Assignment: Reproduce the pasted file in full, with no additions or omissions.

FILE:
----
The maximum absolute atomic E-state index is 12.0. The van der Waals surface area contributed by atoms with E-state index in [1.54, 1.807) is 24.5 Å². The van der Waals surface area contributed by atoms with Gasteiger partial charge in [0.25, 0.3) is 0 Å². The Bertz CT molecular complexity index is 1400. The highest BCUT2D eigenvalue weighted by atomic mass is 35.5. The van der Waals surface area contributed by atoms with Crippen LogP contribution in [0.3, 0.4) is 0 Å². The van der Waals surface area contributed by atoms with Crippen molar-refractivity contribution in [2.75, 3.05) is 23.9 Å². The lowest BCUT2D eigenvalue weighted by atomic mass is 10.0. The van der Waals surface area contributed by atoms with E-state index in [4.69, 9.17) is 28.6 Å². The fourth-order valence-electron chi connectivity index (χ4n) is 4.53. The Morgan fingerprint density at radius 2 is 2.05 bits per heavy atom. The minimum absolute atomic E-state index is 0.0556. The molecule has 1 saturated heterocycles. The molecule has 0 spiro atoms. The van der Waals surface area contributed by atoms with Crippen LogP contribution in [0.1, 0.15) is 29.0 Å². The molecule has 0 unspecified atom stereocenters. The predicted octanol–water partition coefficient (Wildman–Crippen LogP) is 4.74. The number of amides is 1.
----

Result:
The maximum absolute atomic E-state index is 12.0. The van der Waals surface area contributed by atoms with E-state index in [1.54, 1.807) is 24.5 Å². The van der Waals surface area contributed by atoms with Gasteiger partial charge in [0.25, 0.3) is 0 Å². The Bertz CT molecular complexity index is 1400. The highest BCUT2D eigenvalue weighted by atomic mass is 35.5. The van der Waals surface area contributed by atoms with Crippen LogP contribution in [0.3, 0.4) is 0 Å². The van der Waals surface area contributed by atoms with Crippen molar-refractivity contribution in [2.75, 3.05) is 23.9 Å². The lowest BCUT2D eigenvalue weighted by atomic mass is 10.0. The van der Waals surface area contributed by atoms with E-state index in [4.69, 9.17) is 28.6 Å². The fourth-order valence-electron chi connectivity index (χ4n) is 4.53. The Morgan fingerprint density at radius 2 is 2.05 bits per heavy atom. The minimum absolute atomic E-state index is 0.0556. The molecule has 1 saturated heterocycles. The molecule has 0 spiro atoms. The van der Waals surface area contributed by atoms with Crippen LogP contribution in [0.1, 0.15) is 29.0 Å². The molecule has 0 unspecified atom stereocenters. The predicted octanol–water partition coefficient (Wildman–Crippen LogP) is 4.74. The number of amides is 1.